The industry is set up so that there never will be another Frank Zappa. Someone like him would be dropped by a big-name label after the inevitable flop of their first album. Bob Dylan almost suffered the same fate in 1962 after his debut tanked. Thankfully, an open-minded producer pulled for the label to give him a second chance. The result was The Freewheelin’ Bob Dylan, the first in a consecutive string of albums that turned the world of popular song on its head. As for there never being another Beatles: that is correct. There will not be another Beatles. The listening public is far too diverse now to embrace any single entity.
The only counter I can offer to the argument that we are living in a cultural desert and that society reached its peak sometime during my parents’ lifetime is a simple retort: no, it’s not.
Those in the entertainment business are only interested in the latter word. They don’t want anything challenging, they want what is guaranteed to sell. We as a public aren’t without options. Word of mouth is the best way to discover new music. Befriend the clerks at your friendly neighborhood record store – assuming those still exist where you live. Go to live shows, and instead of chatting through the opening act, listen. There’s a reason your favorite singer tapped someone completely unknown to you to come on before them. Go to smaller venues, too; it’s places like Otto’s Shrunken Head and the Issue Project Room where artists who are in it for their art rather than commerce can be found, playing like their lives depend on it.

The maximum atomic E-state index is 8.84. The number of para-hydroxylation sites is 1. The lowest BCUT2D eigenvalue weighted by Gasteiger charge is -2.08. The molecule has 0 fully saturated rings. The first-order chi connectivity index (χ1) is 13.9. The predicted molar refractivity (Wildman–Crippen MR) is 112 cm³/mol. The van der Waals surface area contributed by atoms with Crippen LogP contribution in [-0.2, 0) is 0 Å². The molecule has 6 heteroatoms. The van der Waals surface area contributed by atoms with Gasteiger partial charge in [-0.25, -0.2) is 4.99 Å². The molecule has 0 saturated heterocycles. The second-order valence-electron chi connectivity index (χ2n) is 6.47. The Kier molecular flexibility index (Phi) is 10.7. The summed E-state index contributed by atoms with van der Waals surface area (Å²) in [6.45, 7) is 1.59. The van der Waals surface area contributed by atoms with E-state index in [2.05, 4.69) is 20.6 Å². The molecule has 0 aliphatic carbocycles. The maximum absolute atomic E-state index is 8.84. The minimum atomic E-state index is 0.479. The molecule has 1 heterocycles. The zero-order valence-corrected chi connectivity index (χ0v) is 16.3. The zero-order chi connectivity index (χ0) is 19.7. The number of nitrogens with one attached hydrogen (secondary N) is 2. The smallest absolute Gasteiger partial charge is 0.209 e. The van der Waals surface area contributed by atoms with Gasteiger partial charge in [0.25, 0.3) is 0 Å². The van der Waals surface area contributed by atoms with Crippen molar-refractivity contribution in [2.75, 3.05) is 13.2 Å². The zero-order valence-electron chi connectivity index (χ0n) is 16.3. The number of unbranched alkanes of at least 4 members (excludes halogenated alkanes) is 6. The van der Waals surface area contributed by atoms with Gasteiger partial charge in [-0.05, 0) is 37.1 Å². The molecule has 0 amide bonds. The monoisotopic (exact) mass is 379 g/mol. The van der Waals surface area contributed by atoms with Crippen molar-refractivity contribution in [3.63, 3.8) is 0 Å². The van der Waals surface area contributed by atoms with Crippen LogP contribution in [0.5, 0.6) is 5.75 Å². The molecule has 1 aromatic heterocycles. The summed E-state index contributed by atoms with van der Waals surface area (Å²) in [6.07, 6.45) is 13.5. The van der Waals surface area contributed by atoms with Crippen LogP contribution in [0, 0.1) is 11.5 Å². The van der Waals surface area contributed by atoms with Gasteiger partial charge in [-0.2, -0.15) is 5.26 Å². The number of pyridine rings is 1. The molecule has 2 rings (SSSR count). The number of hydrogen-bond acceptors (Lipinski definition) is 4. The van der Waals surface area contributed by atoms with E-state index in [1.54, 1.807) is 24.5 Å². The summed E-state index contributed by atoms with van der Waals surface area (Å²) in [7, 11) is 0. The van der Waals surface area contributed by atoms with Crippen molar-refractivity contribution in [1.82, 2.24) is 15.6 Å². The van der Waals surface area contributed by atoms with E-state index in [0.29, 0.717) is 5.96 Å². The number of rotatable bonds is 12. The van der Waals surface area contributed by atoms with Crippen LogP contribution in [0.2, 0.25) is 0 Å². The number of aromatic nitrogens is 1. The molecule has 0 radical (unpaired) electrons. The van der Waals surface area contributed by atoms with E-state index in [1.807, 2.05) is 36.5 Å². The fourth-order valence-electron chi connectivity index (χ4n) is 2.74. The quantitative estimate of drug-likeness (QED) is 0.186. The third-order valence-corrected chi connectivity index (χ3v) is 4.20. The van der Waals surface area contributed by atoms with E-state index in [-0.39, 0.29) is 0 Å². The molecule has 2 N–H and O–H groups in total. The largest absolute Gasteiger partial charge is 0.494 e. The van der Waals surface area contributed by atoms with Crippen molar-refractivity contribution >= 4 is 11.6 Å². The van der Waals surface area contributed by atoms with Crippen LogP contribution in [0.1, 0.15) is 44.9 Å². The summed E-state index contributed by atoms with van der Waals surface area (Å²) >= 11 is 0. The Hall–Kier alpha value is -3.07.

The same can be said for film – go to the indie theaters. When possible, view student projects. As for television, I avoid it for the most part. I stand by Groucho Marx’s quote: “I find television very educating. Every time somebody turns on the set, I go into the other room and read a book.” Yes, I have my favorites, but I don’t own a set. I watch shows online – legally – and am thankful that I don’t have the distraction of television in my life.
And for the record, all I can say is I can only embrace someone like Lady Gaga. Our society needs someone to shock us. Gaga is merely the latest entry in a fine lineage that includes Igor Stravinsky, Marcel Duchamp, Henry Miller, The Rolling Stones, Alice Cooper, David Bowie, Johnny Rotten, Prince, 2 Live Crew, and Marilyn Manson as an entity who shake the public out of its complacency. Not only that, she’s a damn fine artist, just like her predecessors. The best and most memorable art provokes and shocks.